August 16, 2021

Two Observations from CEOs About Leading in the Pandemic

Executive Director

One of the perks of my job is that I get to talk a lot with people from employee-owned companies, and I have noticed two themes in my conversations with CEOs around the country in recent weeks.

Theme 1: Tolerance for Uncertainty Has Almost Disappeared

Since March 2020, people have been living with high levels of uncertainty. That is inherently difficult, but most people have been managing. In just the last several weeks, however, people have been increasingly stretched past their tolerance. That’s partly because many started to let their guard down as we all saw a wave of vaccinations, positive trends, and encouraging words from local and national leaders. It’s also because companies’ future performance is less predictable now than ever for a variety of big-trend reasons: difficulties with supply chains and recruiting new employees add stress to companies’ ability to manage day-to-day, and the 2018 reduction in corporate tax rates and the forgiveness of PPP loans both confuse valuation trends.

One CEO I spoke with said that “people are simply less tolerant of change,” and as a result, that company is consciously taking steps to reduce the chance of having to revise its plans by making more conservative decisions. For example, even if a September date for returning to offices seems possible, the company might choose an October date to minimize the chance that it would need to backtrack.

Other companies are trying to reduce the feeling of an uncertain future by shifting rewards from the future to the present. Rather than an annual profit sharing, for example, they may be shifting to monthly or quarterly.

Theme 2: Disruptive Times Are Fertile Grounds for Investments in Training and Leadership Development

A period of economic turbulence is not what first comes to mind when most people think of the right time to do training, but I’ve talked with a number of CEOs whose companies have increased their investment in training since last March.

For some of them, that investment is driven by the observation that being overworked is an obvious source of stress, but so is not being confident that there is enough work to do. They aimed to fill what would otherwise be slow work hours or layoffs by making training and job development more available. Others found that the pandemic led them to promote newer staff more quickly than they otherwise would have, and they have offered training to help the newly promoted succeed. The most essential ingredient for successful training is people who want to be trained, and the opportunities caused by economic change give people a compelling reason to want training.

Some NCEO member companies have found that Manufacturing Extension Partnership programs offer a broad range of training, and that such programs are not limited to manufacturing companies. Others are in states where the government subsidizes worker training programs, and still others have used coaches, industrial psychologists, or training/ leadership development experts who are in the field of employee ownership (see our Service Provider Directory). Some CEOs are focusing on their own training through the ESOP program for CEOs at the University of Pennsylvania.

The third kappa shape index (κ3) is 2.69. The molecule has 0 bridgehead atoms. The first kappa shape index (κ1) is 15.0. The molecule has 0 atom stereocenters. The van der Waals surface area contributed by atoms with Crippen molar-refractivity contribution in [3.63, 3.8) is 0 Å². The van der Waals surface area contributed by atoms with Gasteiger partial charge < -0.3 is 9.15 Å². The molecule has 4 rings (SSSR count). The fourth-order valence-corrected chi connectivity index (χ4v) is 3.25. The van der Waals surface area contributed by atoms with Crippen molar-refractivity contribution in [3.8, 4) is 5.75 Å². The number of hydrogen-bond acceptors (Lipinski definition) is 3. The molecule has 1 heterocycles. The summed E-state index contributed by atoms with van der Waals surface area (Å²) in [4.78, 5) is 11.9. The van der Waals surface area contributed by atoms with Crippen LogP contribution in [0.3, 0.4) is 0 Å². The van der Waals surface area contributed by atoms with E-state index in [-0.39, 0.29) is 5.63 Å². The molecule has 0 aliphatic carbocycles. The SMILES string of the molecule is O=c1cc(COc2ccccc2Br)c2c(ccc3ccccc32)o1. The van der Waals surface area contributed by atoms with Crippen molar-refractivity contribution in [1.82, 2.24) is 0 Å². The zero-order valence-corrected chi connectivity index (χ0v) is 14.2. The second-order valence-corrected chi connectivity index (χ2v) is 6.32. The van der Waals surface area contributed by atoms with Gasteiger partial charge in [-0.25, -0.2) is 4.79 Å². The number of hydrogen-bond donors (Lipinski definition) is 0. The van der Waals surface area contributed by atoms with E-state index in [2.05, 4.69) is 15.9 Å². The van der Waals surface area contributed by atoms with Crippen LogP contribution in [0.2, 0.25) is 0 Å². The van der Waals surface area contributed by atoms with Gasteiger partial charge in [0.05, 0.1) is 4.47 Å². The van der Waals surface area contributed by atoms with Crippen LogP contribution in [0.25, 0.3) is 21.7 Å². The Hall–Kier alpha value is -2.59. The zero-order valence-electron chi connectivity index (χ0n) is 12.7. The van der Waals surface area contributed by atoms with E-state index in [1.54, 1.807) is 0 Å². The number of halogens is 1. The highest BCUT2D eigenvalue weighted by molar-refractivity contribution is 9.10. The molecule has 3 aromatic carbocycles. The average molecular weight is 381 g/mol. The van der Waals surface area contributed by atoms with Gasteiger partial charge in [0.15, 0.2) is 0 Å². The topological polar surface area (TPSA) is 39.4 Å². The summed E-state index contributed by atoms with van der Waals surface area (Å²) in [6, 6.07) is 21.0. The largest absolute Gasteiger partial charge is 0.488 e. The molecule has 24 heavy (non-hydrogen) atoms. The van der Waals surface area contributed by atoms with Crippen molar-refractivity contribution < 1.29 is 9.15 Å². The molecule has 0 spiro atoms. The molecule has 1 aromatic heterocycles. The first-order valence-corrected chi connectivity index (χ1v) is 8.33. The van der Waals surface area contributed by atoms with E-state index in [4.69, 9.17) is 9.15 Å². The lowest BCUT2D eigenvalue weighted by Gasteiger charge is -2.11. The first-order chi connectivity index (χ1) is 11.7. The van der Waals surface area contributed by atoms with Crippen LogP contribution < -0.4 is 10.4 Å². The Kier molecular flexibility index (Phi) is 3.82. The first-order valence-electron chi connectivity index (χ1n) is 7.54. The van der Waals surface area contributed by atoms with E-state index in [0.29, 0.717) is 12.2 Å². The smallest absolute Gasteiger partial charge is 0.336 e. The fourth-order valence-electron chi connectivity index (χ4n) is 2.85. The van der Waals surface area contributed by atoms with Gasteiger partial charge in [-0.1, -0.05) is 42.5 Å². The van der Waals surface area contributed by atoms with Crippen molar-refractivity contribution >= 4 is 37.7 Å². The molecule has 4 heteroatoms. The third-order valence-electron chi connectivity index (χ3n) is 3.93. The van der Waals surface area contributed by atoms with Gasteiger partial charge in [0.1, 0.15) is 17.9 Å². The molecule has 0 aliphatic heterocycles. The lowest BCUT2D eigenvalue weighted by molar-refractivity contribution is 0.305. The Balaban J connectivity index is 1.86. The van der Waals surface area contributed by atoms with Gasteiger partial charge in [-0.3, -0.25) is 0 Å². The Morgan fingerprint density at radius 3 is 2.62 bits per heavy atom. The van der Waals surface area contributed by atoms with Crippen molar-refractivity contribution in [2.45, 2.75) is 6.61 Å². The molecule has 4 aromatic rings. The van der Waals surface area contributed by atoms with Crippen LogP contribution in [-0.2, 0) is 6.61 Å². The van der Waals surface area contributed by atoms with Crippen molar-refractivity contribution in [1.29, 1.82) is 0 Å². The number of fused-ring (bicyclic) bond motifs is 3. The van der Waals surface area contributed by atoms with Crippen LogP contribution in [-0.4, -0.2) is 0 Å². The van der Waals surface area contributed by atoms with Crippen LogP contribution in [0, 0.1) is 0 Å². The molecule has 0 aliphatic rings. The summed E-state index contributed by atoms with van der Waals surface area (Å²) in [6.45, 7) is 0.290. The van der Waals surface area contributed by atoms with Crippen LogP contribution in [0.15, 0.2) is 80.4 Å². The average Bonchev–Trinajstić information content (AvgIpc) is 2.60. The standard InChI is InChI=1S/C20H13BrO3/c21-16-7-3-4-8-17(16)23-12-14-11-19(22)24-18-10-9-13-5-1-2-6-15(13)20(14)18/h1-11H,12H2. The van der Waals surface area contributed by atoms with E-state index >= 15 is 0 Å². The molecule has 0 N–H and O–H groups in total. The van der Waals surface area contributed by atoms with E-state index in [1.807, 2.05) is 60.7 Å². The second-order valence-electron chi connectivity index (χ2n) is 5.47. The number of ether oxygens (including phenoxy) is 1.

Several CEOs raised two concerns about training. The first is that training should intentionally extend not just to senior managers or people learning job skills but also to the middle managers and supervisors who have faced some of the greatest adjustments during the pandemic—adjusting to new requirements, remote work, and disruption.

The second theme is that a common failure of training programs is, in the words of one CEO, “we head people in a direction, then it loses steam, and then we start a different direction.” Another advocated making a four-year commitment to a training approach. An explicit commitment helps alleviate employees’ disappearing tolerance for uncertainty, and it also makes it easier for the training to be a coherent part of the company’s operations—it can be integrated with job descriptions, performance evaluations, and company-wide strategic goals.

The CEO Networking Roundtable

This post was inspired in part by conversations taking place in the NCEO’s CEO Networking Roundtable. This network is different from other events for CEOs because (a) it has no guests—only the NCEO, a facilitator, and the participants are present; (b) it is a small group that meets repeatedly to build trust and familiarity; and (c) the agenda is set by collaboration between the NCEO and the group members. The next cohort will begin meeting in late 2021.

We will be hosting an introductory roundtable on September 15 as part of our Fall Forum. If you would like to be informed about future meetings of the CEO Networking Roundtable, please indicate your interest by using this form.